May 02, 2005
"We designed community harvest permits, ceremonial permits and educational permits to accommodate particular circumstances in communities that fish halibut for subsistence," said NOAA Fisheries Alaska Region Administrator, Dr. James Balsiger. "Community harvest permits allow skilled fishermen to harvest subsistence halibut for the whole community. Ceremonial permits allow halibut harvest for specific ceremonial events such as potlatches and marriages. Educational permits allow students who attend Alaska Native cultural camps to learn traditional methods and means of harvesting halibut for subsistence."
A community harvest permit allows a rural community or Alaska Native tribe in Southeast Alaska to select individual fishermen to harvest halibut on behalf of the community or tribe. Fishermen authorized under a community harvest permit are allowed 30 hooks per person up to a maximum of 90 hooks per vessel and unrestricted retention of halibut.
An eligible community or Alaska Native tribe may possess only one community harvest permit at any time. The permit expires one year from the date of issuance. In addition to stringent application requirements, fishing under a community harvest permit also requires more rigorous reporting than fishing under the more typical subsistence halibut registration certificate.
Only Alaska Native tribes in Southeast and Southcentral Alaska may use the new ceremonial permits and educational permits for subsistence halibut fishing. Ceremonial and educational permits allow tribes to harvest up to 25 halibut per permit.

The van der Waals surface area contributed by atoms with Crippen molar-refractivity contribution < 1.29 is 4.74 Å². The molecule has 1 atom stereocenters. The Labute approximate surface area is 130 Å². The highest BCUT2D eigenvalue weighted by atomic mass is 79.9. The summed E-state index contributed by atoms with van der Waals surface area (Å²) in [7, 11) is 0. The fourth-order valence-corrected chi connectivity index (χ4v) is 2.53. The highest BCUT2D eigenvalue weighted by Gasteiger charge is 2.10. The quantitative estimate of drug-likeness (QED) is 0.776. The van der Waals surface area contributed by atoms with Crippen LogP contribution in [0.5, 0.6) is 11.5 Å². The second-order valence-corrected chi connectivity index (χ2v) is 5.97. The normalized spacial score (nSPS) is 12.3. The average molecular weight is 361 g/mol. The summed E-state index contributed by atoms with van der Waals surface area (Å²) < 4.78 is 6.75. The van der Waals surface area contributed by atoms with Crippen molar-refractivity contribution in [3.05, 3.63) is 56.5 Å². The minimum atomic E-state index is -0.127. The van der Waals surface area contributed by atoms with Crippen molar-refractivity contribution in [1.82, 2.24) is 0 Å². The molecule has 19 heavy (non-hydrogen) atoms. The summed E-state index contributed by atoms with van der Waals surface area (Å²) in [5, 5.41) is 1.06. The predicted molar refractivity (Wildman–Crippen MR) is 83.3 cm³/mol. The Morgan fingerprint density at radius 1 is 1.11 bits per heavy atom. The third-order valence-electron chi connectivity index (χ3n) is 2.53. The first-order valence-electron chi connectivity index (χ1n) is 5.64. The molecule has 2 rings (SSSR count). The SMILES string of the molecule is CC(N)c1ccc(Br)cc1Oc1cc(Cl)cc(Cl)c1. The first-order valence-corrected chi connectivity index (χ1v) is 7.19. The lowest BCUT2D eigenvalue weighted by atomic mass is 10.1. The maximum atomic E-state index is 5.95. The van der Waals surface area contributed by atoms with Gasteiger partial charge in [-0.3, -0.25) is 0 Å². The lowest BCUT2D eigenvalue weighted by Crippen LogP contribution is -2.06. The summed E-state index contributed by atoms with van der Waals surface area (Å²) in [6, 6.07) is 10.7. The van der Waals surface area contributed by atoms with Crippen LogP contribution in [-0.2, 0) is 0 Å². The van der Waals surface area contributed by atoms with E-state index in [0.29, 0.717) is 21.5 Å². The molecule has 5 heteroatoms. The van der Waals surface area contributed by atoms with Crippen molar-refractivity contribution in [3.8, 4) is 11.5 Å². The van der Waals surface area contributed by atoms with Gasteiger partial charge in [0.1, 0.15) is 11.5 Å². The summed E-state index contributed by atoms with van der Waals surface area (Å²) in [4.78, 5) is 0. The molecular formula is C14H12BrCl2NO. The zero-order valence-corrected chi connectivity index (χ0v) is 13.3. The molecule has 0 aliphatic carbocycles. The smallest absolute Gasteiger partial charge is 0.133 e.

Ceremonial and educational permits expire 30 days from their date of issuance and must be returned within 15 days following expiration regardless of whether halibut were harvested using the permit. However, eligible tribes may apply for additional permits as necessary and may possess multiple permits at any given time.
Anyone interested in applying for a community harvest, ceremonial or educational subsistence halibut harvest permit should review further details at www.fakr.noaa.gov/ram/subsistence/halibut.htm and contact NOAA Fisheries Restricted Access Management Program in Alaska at 1-800-304-4846 (press #2).
This summary provides a general overview as a public service. For exact regulatory language, please refer to the final rule at www.fakr.noaa.gov/frules/70fr16742.pdf
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